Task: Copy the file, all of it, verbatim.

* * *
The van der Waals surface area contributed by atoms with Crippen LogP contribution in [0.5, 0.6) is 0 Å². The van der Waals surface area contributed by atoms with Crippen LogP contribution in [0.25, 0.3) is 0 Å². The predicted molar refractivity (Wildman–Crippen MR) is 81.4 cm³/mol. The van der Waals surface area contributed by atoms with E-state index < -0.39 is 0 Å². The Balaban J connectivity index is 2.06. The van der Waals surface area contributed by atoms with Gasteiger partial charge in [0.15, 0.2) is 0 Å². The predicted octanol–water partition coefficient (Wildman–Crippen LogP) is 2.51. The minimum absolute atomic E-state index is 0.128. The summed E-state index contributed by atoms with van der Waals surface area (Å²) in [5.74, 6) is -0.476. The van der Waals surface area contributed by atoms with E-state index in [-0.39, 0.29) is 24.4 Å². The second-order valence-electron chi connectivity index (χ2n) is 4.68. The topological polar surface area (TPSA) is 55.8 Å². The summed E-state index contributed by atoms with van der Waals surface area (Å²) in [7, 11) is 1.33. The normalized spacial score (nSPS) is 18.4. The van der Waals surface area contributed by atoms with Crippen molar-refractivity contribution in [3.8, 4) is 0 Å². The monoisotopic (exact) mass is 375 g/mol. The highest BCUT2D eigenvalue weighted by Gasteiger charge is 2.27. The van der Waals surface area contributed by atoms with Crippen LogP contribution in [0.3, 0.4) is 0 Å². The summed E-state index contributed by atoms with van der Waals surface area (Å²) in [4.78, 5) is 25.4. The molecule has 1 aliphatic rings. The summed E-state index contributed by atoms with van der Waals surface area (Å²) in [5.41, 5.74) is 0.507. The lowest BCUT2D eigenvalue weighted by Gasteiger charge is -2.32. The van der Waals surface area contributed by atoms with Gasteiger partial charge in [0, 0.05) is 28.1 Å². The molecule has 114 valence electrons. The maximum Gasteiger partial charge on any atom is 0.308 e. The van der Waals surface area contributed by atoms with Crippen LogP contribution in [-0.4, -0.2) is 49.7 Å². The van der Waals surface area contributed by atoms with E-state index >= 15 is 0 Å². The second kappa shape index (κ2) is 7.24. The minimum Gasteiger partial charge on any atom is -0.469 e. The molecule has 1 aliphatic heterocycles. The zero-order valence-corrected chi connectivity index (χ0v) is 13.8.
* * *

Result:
The van der Waals surface area contributed by atoms with Crippen LogP contribution in [0.5, 0.6) is 0 Å². The van der Waals surface area contributed by atoms with Crippen LogP contribution in [0.25, 0.3) is 0 Å². The predicted molar refractivity (Wildman–Crippen MR) is 81.4 cm³/mol. The van der Waals surface area contributed by atoms with E-state index < -0.39 is 0 Å². The Balaban J connectivity index is 2.06. The van der Waals surface area contributed by atoms with Gasteiger partial charge in [0.15, 0.2) is 0 Å². The predicted octanol–water partition coefficient (Wildman–Crippen LogP) is 2.51. The minimum absolute atomic E-state index is 0.128. The summed E-state index contributed by atoms with van der Waals surface area (Å²) in [5.74, 6) is -0.476. The van der Waals surface area contributed by atoms with E-state index in [-0.39, 0.29) is 24.4 Å². The second-order valence-electron chi connectivity index (χ2n) is 4.68. The topological polar surface area (TPSA) is 55.8 Å². The summed E-state index contributed by atoms with van der Waals surface area (Å²) in [7, 11) is 1.33. The normalized spacial score (nSPS) is 18.4. The van der Waals surface area contributed by atoms with Crippen molar-refractivity contribution in [3.8, 4) is 0 Å². The monoisotopic (exact) mass is 375 g/mol. The highest BCUT2D eigenvalue weighted by Gasteiger charge is 2.27. The van der Waals surface area contributed by atoms with Crippen LogP contribution in [0.3, 0.4) is 0 Å². The summed E-state index contributed by atoms with van der Waals surface area (Å²) in [4.78, 5) is 25.4. The molecule has 1 aliphatic rings. The summed E-state index contributed by atoms with van der Waals surface area (Å²) in [5.41, 5.74) is 0.507. The lowest BCUT2D eigenvalue weighted by Gasteiger charge is -2.32. The van der Waals surface area contributed by atoms with Gasteiger partial charge in [0, 0.05) is 28.1 Å². The molecule has 114 valence electrons. The maximum Gasteiger partial charge on any atom is 0.308 e. The van der Waals surface area contributed by atoms with Crippen LogP contribution in [-0.4, -0.2) is 49.7 Å². The van der Waals surface area contributed by atoms with E-state index >= 15 is 0 Å². The second kappa shape index (κ2) is 7.24. The minimum Gasteiger partial charge on any atom is -0.469 e. The molecule has 1 aliphatic heterocycles. The zero-order valence-corrected chi connectivity index (χ0v) is 13.8.